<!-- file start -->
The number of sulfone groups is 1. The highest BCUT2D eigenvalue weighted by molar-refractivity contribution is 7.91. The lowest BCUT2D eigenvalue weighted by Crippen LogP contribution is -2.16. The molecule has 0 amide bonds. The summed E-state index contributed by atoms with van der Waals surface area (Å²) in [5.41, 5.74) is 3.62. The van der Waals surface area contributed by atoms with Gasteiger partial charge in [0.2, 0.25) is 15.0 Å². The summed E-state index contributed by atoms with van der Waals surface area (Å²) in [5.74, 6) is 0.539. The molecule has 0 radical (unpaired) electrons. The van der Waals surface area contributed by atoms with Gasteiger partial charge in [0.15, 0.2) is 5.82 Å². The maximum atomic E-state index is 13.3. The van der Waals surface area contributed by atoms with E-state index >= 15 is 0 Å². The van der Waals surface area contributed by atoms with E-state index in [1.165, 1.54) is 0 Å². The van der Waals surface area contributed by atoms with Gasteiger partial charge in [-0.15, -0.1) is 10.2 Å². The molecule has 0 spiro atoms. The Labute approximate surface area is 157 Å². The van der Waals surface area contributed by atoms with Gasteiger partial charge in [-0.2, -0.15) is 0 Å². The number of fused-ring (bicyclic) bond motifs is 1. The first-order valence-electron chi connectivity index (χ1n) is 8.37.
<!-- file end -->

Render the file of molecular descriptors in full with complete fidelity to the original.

The number of sulfone groups is 1. The highest BCUT2D eigenvalue weighted by molar-refractivity contribution is 7.91. The lowest BCUT2D eigenvalue weighted by Crippen LogP contribution is -2.16. The molecule has 0 amide bonds. The summed E-state index contributed by atoms with van der Waals surface area (Å²) in [5.41, 5.74) is 3.62. The van der Waals surface area contributed by atoms with Gasteiger partial charge in [0.2, 0.25) is 15.0 Å². The summed E-state index contributed by atoms with van der Waals surface area (Å²) in [5.74, 6) is 0.539. The molecule has 0 radical (unpaired) electrons. The van der Waals surface area contributed by atoms with Gasteiger partial charge in [0.15, 0.2) is 5.82 Å². The maximum atomic E-state index is 13.3. The van der Waals surface area contributed by atoms with E-state index >= 15 is 0 Å². The van der Waals surface area contributed by atoms with E-state index in [1.165, 1.54) is 0 Å². The van der Waals surface area contributed by atoms with Gasteiger partial charge in [-0.15, -0.1) is 10.2 Å². The molecule has 0 spiro atoms. The Labute approximate surface area is 157 Å². The van der Waals surface area contributed by atoms with Gasteiger partial charge in [-0.2, -0.15) is 0 Å². The number of fused-ring (bicyclic) bond motifs is 1. The first-order valence-electron chi connectivity index (χ1n) is 8.37.